Catalogue Text - Casting and Weeding Exhibition
The works in Steven Carsonís Casting and Weeding series continue to explore the use of non-traditional materials and simple fabrication techniques to make colourful geometric abstract paintings. Within the conceptual framework of hybrid and interdisciplinary practice the work questions dominant art forms through the use of unconventional materials, the fabrication processes and a rejection of traditional technical expertise as a fundamental indicator of artistic integrity.
The source material for the works in this series is a PVC film commonly used in the sign-writing industry. In its manufacture liquid vinyl is cast into thin sheets of workable plastic. Weeding is the sign writerís process of peeling away unwanted areas of computer-cut vinyl prior to its application. The aluminium used as the support for the works suggests a connection to manufacturing plants and hardware suppliers. Carsonís vinyl works on aluminium are unconstrained by traditional frames or other conventions of painterly production and presentation, suggesting each is a kind of sign for a painting rather than an authentic painting in the traditional sense.
The cast PVC film Ė the palette for these paintings - was initially sourced as off-cuts from digitally produced signs, many of which have been created for retail and fast food industries. Specific colours suggest the corporate identities of a range of businesses: for example the pink colour used is reminiscent of the signage from a popular ice-cream franchise, and other colours suggest a range of consumer products from unleaded petrol to confectionary. In Carsonís Casting and Weeding works the tacky plasticity of the adhesive vinyl refers to the synthetic quality of acrylic paint, itself a new commercial material utilised in Bridget Rileyís mid 20th century Op Art paintings and works by numerous Pop artists. The choice of cast vinyl in Carsonís works can be seen as a critical alternative to both oil and acrylic paint as the medium for his paintings.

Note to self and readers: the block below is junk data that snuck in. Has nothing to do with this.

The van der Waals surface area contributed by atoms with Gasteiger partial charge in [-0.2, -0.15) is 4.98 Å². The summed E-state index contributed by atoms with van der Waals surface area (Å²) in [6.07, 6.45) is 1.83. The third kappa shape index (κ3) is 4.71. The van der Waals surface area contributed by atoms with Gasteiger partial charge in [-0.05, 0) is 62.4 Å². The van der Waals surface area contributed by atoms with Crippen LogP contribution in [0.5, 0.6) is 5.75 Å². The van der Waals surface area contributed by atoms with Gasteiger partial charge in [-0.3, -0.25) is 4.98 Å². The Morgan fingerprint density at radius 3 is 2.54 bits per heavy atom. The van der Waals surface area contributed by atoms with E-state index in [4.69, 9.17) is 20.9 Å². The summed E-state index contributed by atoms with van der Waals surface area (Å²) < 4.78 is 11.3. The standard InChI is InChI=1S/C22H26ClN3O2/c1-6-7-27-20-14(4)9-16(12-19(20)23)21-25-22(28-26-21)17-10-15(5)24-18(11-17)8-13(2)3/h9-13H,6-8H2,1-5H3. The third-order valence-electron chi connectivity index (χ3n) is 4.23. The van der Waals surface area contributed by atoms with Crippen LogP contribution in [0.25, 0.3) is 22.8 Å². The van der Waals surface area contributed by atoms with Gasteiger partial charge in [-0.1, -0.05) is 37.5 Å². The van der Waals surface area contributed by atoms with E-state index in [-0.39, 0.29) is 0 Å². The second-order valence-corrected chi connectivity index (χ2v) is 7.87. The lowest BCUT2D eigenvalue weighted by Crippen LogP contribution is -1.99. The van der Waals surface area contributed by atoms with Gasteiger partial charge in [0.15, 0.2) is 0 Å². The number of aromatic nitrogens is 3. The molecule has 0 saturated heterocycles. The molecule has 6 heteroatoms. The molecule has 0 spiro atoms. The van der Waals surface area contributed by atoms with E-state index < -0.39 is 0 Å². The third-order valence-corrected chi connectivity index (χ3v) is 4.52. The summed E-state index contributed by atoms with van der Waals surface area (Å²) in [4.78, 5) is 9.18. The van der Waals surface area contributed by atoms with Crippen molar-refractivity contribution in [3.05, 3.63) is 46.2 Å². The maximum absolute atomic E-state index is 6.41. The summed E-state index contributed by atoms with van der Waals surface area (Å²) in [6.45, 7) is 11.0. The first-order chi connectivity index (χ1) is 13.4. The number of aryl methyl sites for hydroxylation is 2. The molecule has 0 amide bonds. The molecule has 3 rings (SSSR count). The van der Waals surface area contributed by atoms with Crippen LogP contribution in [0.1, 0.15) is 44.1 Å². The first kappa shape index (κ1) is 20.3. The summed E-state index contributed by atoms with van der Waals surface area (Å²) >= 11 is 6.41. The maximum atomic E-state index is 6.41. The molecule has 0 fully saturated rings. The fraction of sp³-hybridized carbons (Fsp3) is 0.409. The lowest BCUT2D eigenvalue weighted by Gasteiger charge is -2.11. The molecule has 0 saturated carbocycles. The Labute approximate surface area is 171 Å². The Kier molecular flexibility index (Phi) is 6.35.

At close range the method of construction and materials and evidence of the handmade becomes apparent. The handmade gesture is evident in the exaggeratedly wonky scissor cuts and marks left by the hand-trimming of the sign writing film on its aluminium support. These traces reveal the hand of the maker within the artwork and also highlight and shift the cast vinyl material from its original industrial context. The vinyl used in the works has not been digitally cut, nor planned using the digital software common to both visual arts and sign writing trades. Instead, intuitive combinations of colours have been overlayed and then cut by hand, making subtle allusions to craft processes as well as to spontaneous decision-making as a signifier of artistic creativity.
The titles of Carsonís works emphasise the hybrid nature of his inquiry, for example Hand Cut plays with the slogans of advertising, suggesting a measure of quality and care, specifically in the production of consumer commodities. Safety and Danger evokes manufacturing industries through the use of reflective safety barrier tape, reconfigured to produce geometric paintings.
The works in the Casting and Weeding exhibition prompt a wide range of responses, yet it is Steven Carsonís intention that the works neither fit entirely within their artistic nor their industrial contexts.
-Olga Sankey, 2010
Olga Sankey is currently Program Director BVA Honours, School of Architecture and Design, University of South Australia.
Steven Carson's Casting and Weeding exhibition was presented at Despard Gallery 24/09/2010 - 13/10/2010.